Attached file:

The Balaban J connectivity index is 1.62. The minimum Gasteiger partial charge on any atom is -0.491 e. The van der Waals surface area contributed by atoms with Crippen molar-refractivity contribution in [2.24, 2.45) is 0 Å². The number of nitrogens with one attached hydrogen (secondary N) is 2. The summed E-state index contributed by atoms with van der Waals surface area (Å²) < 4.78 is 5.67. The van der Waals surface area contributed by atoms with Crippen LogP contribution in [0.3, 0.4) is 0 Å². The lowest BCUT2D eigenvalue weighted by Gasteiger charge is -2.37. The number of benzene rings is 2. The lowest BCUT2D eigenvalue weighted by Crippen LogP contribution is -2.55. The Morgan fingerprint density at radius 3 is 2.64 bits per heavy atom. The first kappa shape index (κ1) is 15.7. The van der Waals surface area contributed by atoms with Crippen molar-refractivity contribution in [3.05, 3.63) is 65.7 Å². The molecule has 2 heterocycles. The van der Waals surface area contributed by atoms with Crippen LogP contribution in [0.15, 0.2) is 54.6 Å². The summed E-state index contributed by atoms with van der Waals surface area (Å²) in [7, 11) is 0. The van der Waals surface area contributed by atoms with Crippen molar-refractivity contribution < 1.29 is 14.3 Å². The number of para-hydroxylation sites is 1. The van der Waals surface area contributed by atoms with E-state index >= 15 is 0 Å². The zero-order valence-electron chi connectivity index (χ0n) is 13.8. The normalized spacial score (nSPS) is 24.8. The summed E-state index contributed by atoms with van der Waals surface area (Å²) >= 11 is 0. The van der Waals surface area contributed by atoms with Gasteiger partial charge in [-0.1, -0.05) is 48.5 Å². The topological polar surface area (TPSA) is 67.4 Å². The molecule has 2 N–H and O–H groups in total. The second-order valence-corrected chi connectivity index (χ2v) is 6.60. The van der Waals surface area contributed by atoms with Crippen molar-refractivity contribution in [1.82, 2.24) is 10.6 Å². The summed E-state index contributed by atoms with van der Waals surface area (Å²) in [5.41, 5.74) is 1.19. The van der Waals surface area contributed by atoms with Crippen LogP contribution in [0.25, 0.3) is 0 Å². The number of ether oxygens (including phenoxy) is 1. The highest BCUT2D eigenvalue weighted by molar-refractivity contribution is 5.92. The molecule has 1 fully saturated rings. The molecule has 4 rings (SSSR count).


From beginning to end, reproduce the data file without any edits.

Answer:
The Balaban J connectivity index is 1.62. The minimum Gasteiger partial charge on any atom is -0.491 e. The van der Waals surface area contributed by atoms with Crippen molar-refractivity contribution in [2.24, 2.45) is 0 Å². The number of nitrogens with one attached hydrogen (secondary N) is 2. The summed E-state index contributed by atoms with van der Waals surface area (Å²) < 4.78 is 5.67. The van der Waals surface area contributed by atoms with Crippen LogP contribution in [0.3, 0.4) is 0 Å². The lowest BCUT2D eigenvalue weighted by Gasteiger charge is -2.37. The number of benzene rings is 2. The lowest BCUT2D eigenvalue weighted by Crippen LogP contribution is -2.55. The Morgan fingerprint density at radius 3 is 2.64 bits per heavy atom. The first kappa shape index (κ1) is 15.7. The van der Waals surface area contributed by atoms with Crippen molar-refractivity contribution in [3.05, 3.63) is 65.7 Å². The molecule has 2 heterocycles. The van der Waals surface area contributed by atoms with Crippen LogP contribution in [0.15, 0.2) is 54.6 Å². The summed E-state index contributed by atoms with van der Waals surface area (Å²) in [7, 11) is 0. The van der Waals surface area contributed by atoms with Crippen molar-refractivity contribution < 1.29 is 14.3 Å². The number of para-hydroxylation sites is 1. The van der Waals surface area contributed by atoms with E-state index >= 15 is 0 Å². The zero-order valence-electron chi connectivity index (χ0n) is 13.8. The normalized spacial score (nSPS) is 24.8. The summed E-state index contributed by atoms with van der Waals surface area (Å²) >= 11 is 0. The van der Waals surface area contributed by atoms with Gasteiger partial charge in [-0.1, -0.05) is 48.5 Å². The topological polar surface area (TPSA) is 67.4 Å². The molecule has 2 N–H and O–H groups in total. The second-order valence-corrected chi connectivity index (χ2v) is 6.60. The van der Waals surface area contributed by atoms with Crippen molar-refractivity contribution in [1.82, 2.24) is 10.6 Å². The summed E-state index contributed by atoms with van der Waals surface area (Å²) in [5.41, 5.74) is 1.19. The van der Waals surface area contributed by atoms with Crippen LogP contribution in [0.25, 0.3) is 0 Å². The number of ether oxygens (including phenoxy) is 1. The highest BCUT2D eigenvalue weighted by molar-refractivity contribution is 5.92. The molecule has 1 fully saturated rings. The molecule has 4 rings (SSSR count).